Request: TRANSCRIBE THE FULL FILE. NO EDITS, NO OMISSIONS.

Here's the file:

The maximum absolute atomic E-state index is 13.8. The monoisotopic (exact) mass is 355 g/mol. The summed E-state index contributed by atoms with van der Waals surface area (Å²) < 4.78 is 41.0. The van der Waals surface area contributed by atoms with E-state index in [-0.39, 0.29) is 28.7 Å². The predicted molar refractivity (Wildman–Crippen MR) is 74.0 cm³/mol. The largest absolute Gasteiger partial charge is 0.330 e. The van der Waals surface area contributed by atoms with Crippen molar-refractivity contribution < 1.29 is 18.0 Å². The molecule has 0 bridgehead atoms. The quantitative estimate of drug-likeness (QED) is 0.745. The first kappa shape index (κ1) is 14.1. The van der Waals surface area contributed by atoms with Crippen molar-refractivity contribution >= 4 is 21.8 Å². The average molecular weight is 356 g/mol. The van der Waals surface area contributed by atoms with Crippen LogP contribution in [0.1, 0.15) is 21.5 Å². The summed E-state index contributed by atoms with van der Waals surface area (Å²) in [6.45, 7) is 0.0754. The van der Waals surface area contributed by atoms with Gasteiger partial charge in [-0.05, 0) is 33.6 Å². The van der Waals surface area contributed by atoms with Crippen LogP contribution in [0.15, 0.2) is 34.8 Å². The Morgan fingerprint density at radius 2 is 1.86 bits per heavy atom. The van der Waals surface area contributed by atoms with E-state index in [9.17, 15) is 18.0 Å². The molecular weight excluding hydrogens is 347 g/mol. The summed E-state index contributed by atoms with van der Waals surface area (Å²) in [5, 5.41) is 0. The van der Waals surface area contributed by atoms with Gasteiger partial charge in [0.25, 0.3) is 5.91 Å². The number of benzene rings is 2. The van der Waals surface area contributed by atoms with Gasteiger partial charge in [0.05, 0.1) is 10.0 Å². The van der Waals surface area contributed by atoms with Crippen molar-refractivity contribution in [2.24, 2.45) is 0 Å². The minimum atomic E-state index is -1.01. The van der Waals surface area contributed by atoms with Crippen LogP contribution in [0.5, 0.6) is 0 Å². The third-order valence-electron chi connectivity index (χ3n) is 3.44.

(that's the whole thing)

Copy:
The maximum absolute atomic E-state index is 13.8. The monoisotopic (exact) mass is 355 g/mol. The summed E-state index contributed by atoms with van der Waals surface area (Å²) < 4.78 is 41.0. The van der Waals surface area contributed by atoms with E-state index in [-0.39, 0.29) is 28.7 Å². The predicted molar refractivity (Wildman–Crippen MR) is 74.0 cm³/mol. The largest absolute Gasteiger partial charge is 0.330 e. The van der Waals surface area contributed by atoms with Crippen molar-refractivity contribution < 1.29 is 18.0 Å². The molecule has 0 bridgehead atoms. The quantitative estimate of drug-likeness (QED) is 0.745. The first kappa shape index (κ1) is 14.1. The van der Waals surface area contributed by atoms with Crippen molar-refractivity contribution >= 4 is 21.8 Å². The average molecular weight is 356 g/mol. The van der Waals surface area contributed by atoms with Crippen LogP contribution in [0.1, 0.15) is 21.5 Å². The summed E-state index contributed by atoms with van der Waals surface area (Å²) in [6.45, 7) is 0.0754. The van der Waals surface area contributed by atoms with Gasteiger partial charge in [-0.05, 0) is 33.6 Å². The van der Waals surface area contributed by atoms with Crippen LogP contribution in [0.15, 0.2) is 34.8 Å². The Morgan fingerprint density at radius 2 is 1.86 bits per heavy atom. The van der Waals surface area contributed by atoms with E-state index in [9.17, 15) is 18.0 Å². The molecular weight excluding hydrogens is 347 g/mol. The summed E-state index contributed by atoms with van der Waals surface area (Å²) in [5, 5.41) is 0. The van der Waals surface area contributed by atoms with Gasteiger partial charge in [0.25, 0.3) is 5.91 Å². The number of benzene rings is 2. The van der Waals surface area contributed by atoms with Gasteiger partial charge in [0.05, 0.1) is 10.0 Å². The van der Waals surface area contributed by atoms with Crippen molar-refractivity contribution in [2.24, 2.45) is 0 Å². The minimum atomic E-state index is -1.01. The van der Waals surface area contributed by atoms with Crippen LogP contribution in [0.5, 0.6) is 0 Å². The third-order valence-electron chi connectivity index (χ3n) is 3.44.